‘She’s Our Courage And Strength’: Mother Reflects On Raising Child With Down Syndrome
In Chiapas, PIH Provides Care, Support For Children With Disabilities
Posted on Aug 4, 2021
Weeks after the birth of her daughter, Jazmín Velázquez spent her days crying. The young mother was immersed in stress, worry, and sadness, despite the words of encouragement that a nurse had offered.
“Don’t cry,” the nurse at Villaflores Pediatric Hospital had told her. “Having a daughter like this is a gift… Special children are born into special families.”
But believing the nurse’s words was hard. How could a newborn girl face so many problems and so much suffering? It wasn’t fair to her.
Velázquez’s daughter, Derly, is one of 8 million people in Mexico who live with a disability. Derly was born with Down syndrome, along with other complications that compromised her health. Doctors didn’t give her long to live.
All this came as a surprise to Velázquez. When the 19-year-old was pregnant with Derly, she had followed the rules of prenatal care to the letter: she went to all of her medical appointments at the clinic in Reforma, closely monitored her diet, and received care from her husband and family members. No one could have predicted the complications that would arise.
Velázquez gave birth at the Hospital Básico Comunitario Ángel Albino Corzo in Jaltenango, and it was there she learned that her daughter, in addition to having Down syndrome, had been born with hip dysplasia, a heart murmur, and nostril agenesis—the latter meaning that her nostrils did not form properly during pregnancy, so they were completely closed, and that a tracheotomy would be necessary for her to breathe. After she was born, Derly was hospitalized for three months at the pediatric hospital in Villaflores.
Those days were long and difficult.
“I would cry because I would see my baby, so tiny, connected to many machines, struggling to breathe,” Velázquez recalls.
In order to support the family, Velázquez’s husband went to work in the United States. Despite the added financial support, the burden of care became heavier for Velázquez, who had to raise her daughter alone.
For the next five years, Velázquez and Derly’s lives revolved around monthly medical appointments with pediatricians, otolaryngologists, and gastroenterologists—care made possible by Compañeros En Salud.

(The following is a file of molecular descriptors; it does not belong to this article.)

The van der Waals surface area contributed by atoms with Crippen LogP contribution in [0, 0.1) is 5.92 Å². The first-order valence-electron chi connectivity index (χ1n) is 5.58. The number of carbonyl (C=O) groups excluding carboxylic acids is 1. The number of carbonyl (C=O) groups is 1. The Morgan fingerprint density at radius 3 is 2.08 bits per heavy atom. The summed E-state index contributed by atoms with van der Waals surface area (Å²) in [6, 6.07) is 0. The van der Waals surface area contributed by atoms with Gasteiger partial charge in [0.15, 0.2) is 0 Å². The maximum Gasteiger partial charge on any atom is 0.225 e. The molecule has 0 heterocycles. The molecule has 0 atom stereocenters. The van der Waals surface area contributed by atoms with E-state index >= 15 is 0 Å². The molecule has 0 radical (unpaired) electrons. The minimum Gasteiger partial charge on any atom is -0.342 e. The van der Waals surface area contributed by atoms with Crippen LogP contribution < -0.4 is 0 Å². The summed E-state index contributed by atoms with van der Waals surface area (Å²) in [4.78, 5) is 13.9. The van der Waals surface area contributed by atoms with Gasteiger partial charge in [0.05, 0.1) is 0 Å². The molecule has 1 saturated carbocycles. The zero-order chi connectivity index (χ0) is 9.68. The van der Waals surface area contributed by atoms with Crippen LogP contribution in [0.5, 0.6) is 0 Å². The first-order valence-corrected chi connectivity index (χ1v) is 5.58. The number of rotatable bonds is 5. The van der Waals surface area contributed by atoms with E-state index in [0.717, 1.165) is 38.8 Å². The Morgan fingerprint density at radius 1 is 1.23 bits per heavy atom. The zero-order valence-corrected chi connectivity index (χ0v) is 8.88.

“We went to many different hospitals,” says Velázquez. “But we wouldn’t have been able to do it without the support of Compañeros En Salud.”
Since 2011, Compañeros En Salud, as Partners In Health is known in Mexico, has cared for more than 7,000 children with different illnesses, while striving to break down barriers to health access and helping them recover and sustain their health. Often, that has been achieved not just through medical care, but through resources such as lodging, transportation to clinics, and food vouchers, known as “social support,” which are essential for patients to access health care.
These resources are delivered through Compañeros En Salud’s Right To Health program—a program that has served hundreds of patients, including Derly, providing them with the resources to access health services and accompanying them as they navigate a complex health system.
That support has made a world of difference.
Today, Derly is 8 years old and healthy—nowadays, she only comes to the clinic when she has colds or an upset stomach.
When Velázquez’s husband returned to Chiapas about two years ago, he was surprised to find their daughter much stronger and healthier than he remembered—a testament to Velázquez’s caregiving and the support provided by Compañeros En Salud.
“She is our example of courage and strength, after all that has happened,” Velázquez says. “Now that my husband is back, we are a whole family again.
Article originally published on pih.org
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